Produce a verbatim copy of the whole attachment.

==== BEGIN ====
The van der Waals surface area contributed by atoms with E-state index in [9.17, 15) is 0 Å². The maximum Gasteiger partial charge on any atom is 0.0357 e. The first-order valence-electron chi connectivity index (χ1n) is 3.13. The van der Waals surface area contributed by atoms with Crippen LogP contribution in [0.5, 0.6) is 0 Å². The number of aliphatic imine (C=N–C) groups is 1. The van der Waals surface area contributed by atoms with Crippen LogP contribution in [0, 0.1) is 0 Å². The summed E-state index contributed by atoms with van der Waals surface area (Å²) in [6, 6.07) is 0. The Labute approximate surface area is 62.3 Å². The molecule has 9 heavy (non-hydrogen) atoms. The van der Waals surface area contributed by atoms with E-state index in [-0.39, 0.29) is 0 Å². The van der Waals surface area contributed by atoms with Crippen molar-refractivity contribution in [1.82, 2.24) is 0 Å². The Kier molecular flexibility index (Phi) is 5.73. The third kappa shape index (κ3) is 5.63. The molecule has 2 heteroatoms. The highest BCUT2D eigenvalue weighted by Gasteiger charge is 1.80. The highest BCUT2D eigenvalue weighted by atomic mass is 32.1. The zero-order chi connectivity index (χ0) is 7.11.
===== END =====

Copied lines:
The van der Waals surface area contributed by atoms with E-state index in [9.17, 15) is 0 Å². The maximum Gasteiger partial charge on any atom is 0.0357 e. The first-order valence-electron chi connectivity index (χ1n) is 3.13. The van der Waals surface area contributed by atoms with Crippen LogP contribution in [0.5, 0.6) is 0 Å². The number of aliphatic imine (C=N–C) groups is 1. The van der Waals surface area contributed by atoms with Crippen LogP contribution in [0, 0.1) is 0 Å². The summed E-state index contributed by atoms with van der Waals surface area (Å²) in [6, 6.07) is 0. The Labute approximate surface area is 62.3 Å². The molecule has 9 heavy (non-hydrogen) atoms. The van der Waals surface area contributed by atoms with E-state index in [-0.39, 0.29) is 0 Å². The van der Waals surface area contributed by atoms with Crippen molar-refractivity contribution in [1.82, 2.24) is 0 Å². The Kier molecular flexibility index (Phi) is 5.73. The third kappa shape index (κ3) is 5.63. The molecule has 2 heteroatoms. The highest BCUT2D eigenvalue weighted by Gasteiger charge is 1.80. The highest BCUT2D eigenvalue weighted by atomic mass is 32.1. The zero-order chi connectivity index (χ0) is 7.11.